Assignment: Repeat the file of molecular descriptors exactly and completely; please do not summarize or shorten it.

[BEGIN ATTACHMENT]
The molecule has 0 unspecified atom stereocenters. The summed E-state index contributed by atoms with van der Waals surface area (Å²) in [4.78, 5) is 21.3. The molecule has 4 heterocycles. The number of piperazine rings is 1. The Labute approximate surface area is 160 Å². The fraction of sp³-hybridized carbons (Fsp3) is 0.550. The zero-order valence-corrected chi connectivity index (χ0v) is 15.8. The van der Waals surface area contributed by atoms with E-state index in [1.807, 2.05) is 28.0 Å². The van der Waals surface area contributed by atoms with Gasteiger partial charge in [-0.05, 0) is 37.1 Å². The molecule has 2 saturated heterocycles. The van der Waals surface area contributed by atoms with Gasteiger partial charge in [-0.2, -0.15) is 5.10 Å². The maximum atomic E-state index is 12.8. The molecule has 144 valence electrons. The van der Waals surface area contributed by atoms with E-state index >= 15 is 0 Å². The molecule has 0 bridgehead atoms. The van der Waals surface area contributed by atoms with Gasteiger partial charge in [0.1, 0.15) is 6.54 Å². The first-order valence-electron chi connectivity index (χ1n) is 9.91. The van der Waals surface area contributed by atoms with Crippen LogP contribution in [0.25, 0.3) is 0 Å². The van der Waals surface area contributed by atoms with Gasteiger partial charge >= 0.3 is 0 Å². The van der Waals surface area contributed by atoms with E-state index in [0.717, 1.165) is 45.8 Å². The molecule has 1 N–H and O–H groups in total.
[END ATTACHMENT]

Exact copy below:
The molecule has 0 unspecified atom stereocenters. The summed E-state index contributed by atoms with van der Waals surface area (Å²) in [4.78, 5) is 21.3. The molecule has 4 heterocycles. The number of piperazine rings is 1. The Labute approximate surface area is 160 Å². The fraction of sp³-hybridized carbons (Fsp3) is 0.550. The zero-order valence-corrected chi connectivity index (χ0v) is 15.8. The van der Waals surface area contributed by atoms with E-state index in [1.807, 2.05) is 28.0 Å². The van der Waals surface area contributed by atoms with Gasteiger partial charge in [-0.05, 0) is 37.1 Å². The molecule has 2 saturated heterocycles. The van der Waals surface area contributed by atoms with Gasteiger partial charge in [-0.2, -0.15) is 5.10 Å². The maximum atomic E-state index is 12.8. The molecule has 144 valence electrons. The van der Waals surface area contributed by atoms with E-state index >= 15 is 0 Å². The molecule has 0 bridgehead atoms. The van der Waals surface area contributed by atoms with Gasteiger partial charge in [0.1, 0.15) is 6.54 Å². The first-order valence-electron chi connectivity index (χ1n) is 9.91. The van der Waals surface area contributed by atoms with Crippen LogP contribution in [0.25, 0.3) is 0 Å². The van der Waals surface area contributed by atoms with Gasteiger partial charge >= 0.3 is 0 Å². The van der Waals surface area contributed by atoms with E-state index in [0.717, 1.165) is 45.8 Å². The molecule has 1 N–H and O–H groups in total.